Should our goal for our kids be for them to be happy?

communication with children

Many times in my office parents say their goal is for their child to be happy.   As a therapist, I have to wonder if being  happy is really what we want?  When are our children happy?  When they get a birthday present; get a cookie they wanted; win at a game.  If life consisted of pleasant surprises and getting what we want, than it would be easy to be happy and stay happy.  However, the truth about life is that when the umbilical cord is cut, life does not always deliver pleasant surprises and isn’t always easy.

Instead of happiness being the goal for our children, we should consider the goal to be resilience.   I think of it like endurance.  To run the marathon or lift weights, one needs to practice.  Little by little, capacity is expanded, so the goal is reached.  Along the way, measurable progress and encouragement keep us on track.  Similarly, the emotional growth that builds resilience must be incrementally acquired.  Little by little, challenges are faced – the disappointment that your ice cream fell off the cone, losing at Candyland, or not getting invited to someone’s birthday party.  Each of these experiences is painful, yet each of these upsets can be a stepping-stone to building resilience.  Lessons that get learned in each of these childhood experiences become foundational to our capacity to handle the bigger challenges life will present.   How do I calm down when I’m upset? Who is around to help me with my feelings? How do I learn to get along with others?

Embedded in each childhood upset is an important pothole on the road of life.  To master challenges while our children are growing their resilience, like the athlete struggling to gain endurance, our children need us to be good trainers, coaches, and cheerleaders.  Challenges too great will foreseeably lead to failure or discouragement.  Consequently, we want to expose our children to those just a bit beyond their comfort zone. When they achieve, our presence to celebrate encourages our children to pursue their next aspiration.

Often we fear the distress, despair or tantrums that our children express and we must endure when they are unhappy.  Challenges avoided or never faced put the child at risk for being vulnerable, insecure, defensive, fearful, or confused. Mindful parenting that considers the growing edge of our child’s development, like a good coach does when training an athlete, facilitates resilience by presenting incremental challenges.  When failure or disappointment occur, being present to help our children with their feelings teaches them they are not alone and to try again.  Ultimately, this resilience will provide the foundation for our children to reach his/her potential for achievement and true happiness.

About the Author

Debra Kessler, Psy.D. Debra Kessler, Psy.D. is a licensed clinical psychologist who specializes in the care of children and their families. Dr. Kessler was awarded her Bachelor of Science in Nursing, graduating Magna Cum Laude from Vanderbilt University. While working as an RN in Pediatric Intensive Care, she pursued a Masters Degree in Pediatrics from UCLA to further her skills in caring for children. After a career in nursing that included bedside nursing, Kessler chose to focus her attention on addressing the emotional needs of children and their families by obtaining a Doctorate in Clinical Psychology at California School of Professional Psychology. Her post-doctorate work was done with Child Development Institute treating autistic and developmentally challenged preschool and young children and at Reiss-Davis Child Study center addressing the needs of school children, adolescents and their families. She has contributed to Infant/Child Mental Health, Early Intervention, and Relationship-Based Therapies: A Neurorelational Framework for Interdisciplinary Practice (Lillas &Turnbull 2009). Dr. Kessler has an active practice in Montrose, California. In a family centered manner, she treats a range of developmental and emotional issues including adoption/attachment difficulties, bipolar disorder, anxiety, depression, autism/Asperger’s syndrome, ADHD, learning challenges, regulatory difficulties and other issues that interfere with children reaching their potential.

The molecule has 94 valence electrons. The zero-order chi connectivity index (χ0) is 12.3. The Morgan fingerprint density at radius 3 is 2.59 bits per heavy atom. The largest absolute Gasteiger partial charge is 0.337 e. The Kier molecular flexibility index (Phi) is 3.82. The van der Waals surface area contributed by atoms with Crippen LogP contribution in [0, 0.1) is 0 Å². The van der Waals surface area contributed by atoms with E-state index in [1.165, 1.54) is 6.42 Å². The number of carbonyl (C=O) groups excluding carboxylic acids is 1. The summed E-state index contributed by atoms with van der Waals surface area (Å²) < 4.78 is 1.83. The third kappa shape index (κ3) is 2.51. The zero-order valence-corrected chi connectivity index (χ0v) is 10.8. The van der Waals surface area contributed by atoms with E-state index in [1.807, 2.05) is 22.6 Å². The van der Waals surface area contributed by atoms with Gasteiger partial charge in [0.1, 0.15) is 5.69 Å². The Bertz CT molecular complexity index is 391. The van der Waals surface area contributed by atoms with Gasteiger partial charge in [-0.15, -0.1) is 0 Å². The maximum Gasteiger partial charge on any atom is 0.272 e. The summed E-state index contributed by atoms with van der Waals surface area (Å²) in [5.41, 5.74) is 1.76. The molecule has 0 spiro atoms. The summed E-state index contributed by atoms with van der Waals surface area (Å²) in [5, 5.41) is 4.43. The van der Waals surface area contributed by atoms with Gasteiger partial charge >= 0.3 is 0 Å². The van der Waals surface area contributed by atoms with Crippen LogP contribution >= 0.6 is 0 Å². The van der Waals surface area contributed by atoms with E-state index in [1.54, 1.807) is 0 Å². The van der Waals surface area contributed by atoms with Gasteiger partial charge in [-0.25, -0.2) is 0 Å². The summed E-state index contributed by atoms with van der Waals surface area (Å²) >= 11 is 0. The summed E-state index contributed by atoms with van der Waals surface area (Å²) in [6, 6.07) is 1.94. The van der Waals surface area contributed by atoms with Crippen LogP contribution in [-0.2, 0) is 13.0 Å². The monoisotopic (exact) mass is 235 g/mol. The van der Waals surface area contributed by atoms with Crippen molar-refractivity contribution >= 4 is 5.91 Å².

Related Articles

Tags: , , , , , , ,


Amal Bungay

Not the longest post, but then again myNJ Party Guide site hasn’t many posts either, and a rubbish design – Great post all around, added your XML feed! Cheers


This is kind of ridiculous. One paragraph in and I almost stopped reading when I realized you believe children are only happy when they get stuff. This is ABSOLUTELY not true. Yes those things bring brief happiness but that is NOT what happiness is or what it should be measured by. Happiness is a GREAT goal to aim for. I will never stop wanting happiness for my child. Resilience is not and never will be a replacement for happiness, and wanting happiness for our children should not be looked down upon as if we should be aiming for something else. Children are not as shallow as you seem to believe. They are able to achieve actual happiness that has nothing to do with getting a new toy. LOVE brings happiness. Kindness. Health. Hope. Resilience is not a replacement for happy. Im kind of baffled a therapist would suggest for someone to teach their children resilience INSTEAD of happiness when in fact they should go hand in hand.

Leave a Reply